The second issue of a new series always seems to flag a little bit. The first issue is a sales pitch to show off the premise. Whatever conflict drives the series is right up in front, meaning that it also tends to be action-packed. By contrast, the second issue has to start building up the world and laying the foundation on future characters. In a way, that’s what happens here: having survived the attack on her life, Grace makes a deal with her children to try and hold together the family. It’s not an action-packed issue, so it lacks a bit of the oomph the first issue enjoyed. However, we get some really interesting hints about Grace, the feds who are chasing her, and some of the ordinary people living in Briggs Land.
Grace and Isaac survived the bombing from the last issue, however narrowly. Realizing that she doesn’t know who her enemies are, Grace tries to make a deal with her children to try and spare her household from any further bloodshed. She also starts hunting the men who came after her. We also learn a little bit more about the feds and why they’re watching the Briggs family so closely; they have their own agenda separate from the agency.
The revelations about the agents are interesting, not so much for the personal agenda but for why it is they feel the need to go after this family by themselves. One slips a hint that the government has been ignoring the family deliberately, even after Jim tried to assassinate the president of the United States. Why? Even by the standards of bureaucratic inertia in Washington, that seems egregious, so what else is at play? There's more at work in Washington than what we've been told so far.
At first glance, the negotiations between Grace, Caleb, and Noah come off as a little too easy. Grace presents what she wants, and they just accede to them with a little bit of haggling. They all seem to give in so easily, and it’s strangest for Grace, who is surrounded by potential traitors but seems to just brush them off. But is it more complicated than it first appears? I think so. The FBI agents have a long discussion about some of Grace’s own criminal history, and whether she might be more than just Jim’s housewife; while we never learn anything directly, they allude to her potentially being very dangerous.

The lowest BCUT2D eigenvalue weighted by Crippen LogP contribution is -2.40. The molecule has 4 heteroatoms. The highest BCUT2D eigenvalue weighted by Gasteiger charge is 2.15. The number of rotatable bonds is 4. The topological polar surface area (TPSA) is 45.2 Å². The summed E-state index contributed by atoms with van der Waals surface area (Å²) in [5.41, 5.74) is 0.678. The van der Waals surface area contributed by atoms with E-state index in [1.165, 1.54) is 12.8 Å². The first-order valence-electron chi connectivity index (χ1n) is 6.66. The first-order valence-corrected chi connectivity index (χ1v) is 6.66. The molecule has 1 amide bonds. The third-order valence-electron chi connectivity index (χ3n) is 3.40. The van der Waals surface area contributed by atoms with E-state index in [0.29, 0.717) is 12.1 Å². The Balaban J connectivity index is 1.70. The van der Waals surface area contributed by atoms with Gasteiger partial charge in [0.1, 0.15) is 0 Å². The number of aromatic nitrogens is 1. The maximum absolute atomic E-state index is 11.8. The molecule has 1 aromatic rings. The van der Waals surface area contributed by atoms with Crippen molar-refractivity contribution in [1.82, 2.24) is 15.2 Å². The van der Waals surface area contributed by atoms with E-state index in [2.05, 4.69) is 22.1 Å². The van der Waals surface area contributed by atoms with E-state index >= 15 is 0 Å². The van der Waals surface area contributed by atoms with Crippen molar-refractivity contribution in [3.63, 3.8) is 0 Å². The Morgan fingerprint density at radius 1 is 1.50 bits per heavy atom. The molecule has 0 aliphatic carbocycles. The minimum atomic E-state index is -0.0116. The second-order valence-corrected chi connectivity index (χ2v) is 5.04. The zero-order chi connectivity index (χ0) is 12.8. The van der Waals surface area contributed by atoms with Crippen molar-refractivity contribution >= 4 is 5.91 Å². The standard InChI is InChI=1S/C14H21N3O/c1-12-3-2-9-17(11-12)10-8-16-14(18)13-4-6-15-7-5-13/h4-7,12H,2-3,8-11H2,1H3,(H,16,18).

Is Grace setting a trap of sorts, hoping to lure out a potential traitor by letting them get close and encouraging them to make a move? I’d like to think so. When she’s out investigating one of her attackers, she shows more concern for the wife than she does in actually trying to find the man. She lets herself be vulnerable perhaps to let somebody think that for themselves and grow overconfident. That isn’t to say she isn’t genuinely concerned by the plight of the woman she meets, only that she wants to use the woman in a much more subtle way than just holding her hostage to try and lure out the man.
One area I would like to see more attention is the village, which the characters discuss but never really explain. That kind of attention is welcome in a way because having the characters neatly explain what the village is and who lives there would probably make for awkward writing. That being said, we only get hints at the kind of people who live there, namely the meth addict who attacked Grace and his wife. Is the village made up of the same kinds of misfits who make up the whole family: wide-eyed utopians, misfits, and criminals? I kind of hope so.
So, while this issue doesn’t have the same “jump off the page” quality that the first had, it does present an interesting direction for Grace’s character to evolve. If it pans out, that ought to make for good reading.
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Briggs Land #2 Writer: Brian Wood Artist: Mack Chater Publisher: Dark Horse Comics Price: $3.99 Format: Ongoing; Print/Digital